That earned a laugh; he shook his head. “No, that’s above my pay grade. I’m just a scout looking for leads. I find the better-sized souls, see what sort of trades would interest them– then give the leads to someone in Sales, so to speak.”

“What are you?”

“You’ve already guessed the answer to that. I’m what the religious would call a demon. My disguise isn’t perfect, but you wouldn’t be able to spot someone from a higher order.”

“Your eyes…” those blank, unblinking eyes– even up close, I could see nothing in them. No light; no reflection…

“I live in a very dry climate, as you might imagine.”

I leaned back in the booth, closing my eyes and mashing my fingers into my temple. A headache had already formed, and bile threatened to bubble up with every exhalation…

“What’s going to happen to me?” I ripped off the Band-Aid, flinching in fear as I anticipated his answer.

“When you die, or right now?”

I was speechless at the question, and honestly too terrified to know the answer to either. However, at least I could infer from his reply… I wasn’t going to die. Not right then.

“You will be punished, of course. But when you die… you will rot in the ground. That’s about it. Or you’ll be ash, depending on your arrangements.”

I tried to swallow the lump in my throat. I was regretting everything– but regret isn’t a time machine; my actions weren’t undone by my remorse.

“What punishment?”

“Your ears.”

“What?” I had to have misheard him.

“I’ll have your ears.” he fingered napkin-wrapped cutlery in a thoughtful way, as though he were debating between the knife and fork to do the deed. I immediately clapped my hands over my ears, squeezing my eyes shut as if it would do me any good.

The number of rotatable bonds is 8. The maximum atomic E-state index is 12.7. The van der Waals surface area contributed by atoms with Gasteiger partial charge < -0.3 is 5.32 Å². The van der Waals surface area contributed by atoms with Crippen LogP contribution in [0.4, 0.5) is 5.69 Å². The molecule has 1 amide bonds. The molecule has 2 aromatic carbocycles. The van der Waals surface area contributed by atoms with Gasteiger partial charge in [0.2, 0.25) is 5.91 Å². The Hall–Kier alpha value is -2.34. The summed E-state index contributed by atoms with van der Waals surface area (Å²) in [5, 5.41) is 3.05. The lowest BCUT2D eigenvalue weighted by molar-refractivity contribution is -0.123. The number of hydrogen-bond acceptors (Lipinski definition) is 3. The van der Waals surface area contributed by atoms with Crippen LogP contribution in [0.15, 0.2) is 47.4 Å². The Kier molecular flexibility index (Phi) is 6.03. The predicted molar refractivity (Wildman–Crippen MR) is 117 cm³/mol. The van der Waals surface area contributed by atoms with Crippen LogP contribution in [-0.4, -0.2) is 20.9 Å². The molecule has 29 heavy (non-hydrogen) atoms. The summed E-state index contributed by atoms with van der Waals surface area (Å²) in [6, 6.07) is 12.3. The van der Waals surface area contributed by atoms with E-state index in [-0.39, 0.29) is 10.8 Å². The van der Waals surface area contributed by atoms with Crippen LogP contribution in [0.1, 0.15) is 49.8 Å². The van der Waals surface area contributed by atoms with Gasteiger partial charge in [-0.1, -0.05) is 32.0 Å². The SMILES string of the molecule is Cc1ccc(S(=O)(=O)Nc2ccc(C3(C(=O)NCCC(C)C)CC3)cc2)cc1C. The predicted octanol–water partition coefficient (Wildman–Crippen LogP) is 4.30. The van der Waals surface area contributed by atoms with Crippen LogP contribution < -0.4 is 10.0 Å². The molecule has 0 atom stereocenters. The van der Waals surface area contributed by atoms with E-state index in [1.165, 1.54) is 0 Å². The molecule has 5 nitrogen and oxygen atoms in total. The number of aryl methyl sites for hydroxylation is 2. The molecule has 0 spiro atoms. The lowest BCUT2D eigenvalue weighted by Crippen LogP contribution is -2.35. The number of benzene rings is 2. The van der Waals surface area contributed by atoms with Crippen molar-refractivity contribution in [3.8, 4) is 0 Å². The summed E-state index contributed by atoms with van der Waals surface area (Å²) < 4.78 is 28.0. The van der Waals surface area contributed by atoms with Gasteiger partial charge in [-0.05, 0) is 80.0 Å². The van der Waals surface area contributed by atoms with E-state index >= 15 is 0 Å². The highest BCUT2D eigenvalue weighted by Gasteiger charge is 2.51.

“No!”

“The punishment should fit the crime.” He stood up, and walked over– sliding into the booth beside me. “If you’re going to listen to things you shouldn’t… it’s poetic justice, isn’t it? Now… lower your hands, unless you want me to take them as well.”

My hands dropped down to my sides, dead weight, but the choice hadn’t been mine. Mr. Soap licked his index finger, flexing it for a moment– he didn’t break eye contact, but did offer a grin before he suddenly plunged his finger into my right ear. I cringed in revulsion, disgusted by the sticky wetness of his finger…

It didn’t stop there.

The demon drove his finger deep into the canal, perforating the eardrum– and beyond. I couldn’t even scream, but I could feel everything; his finger moved like a snake, creeping and curling into the folds of my brain.

I don’t know how I didn’t die, or go deaf.

I do know that it was agony beyond anything I’d ever felt, or would ever feel again. Seconds stretched out like hours, but it did end… after the tip of his finger erupted from my other ear, wiggling as if to wave ‘hello’.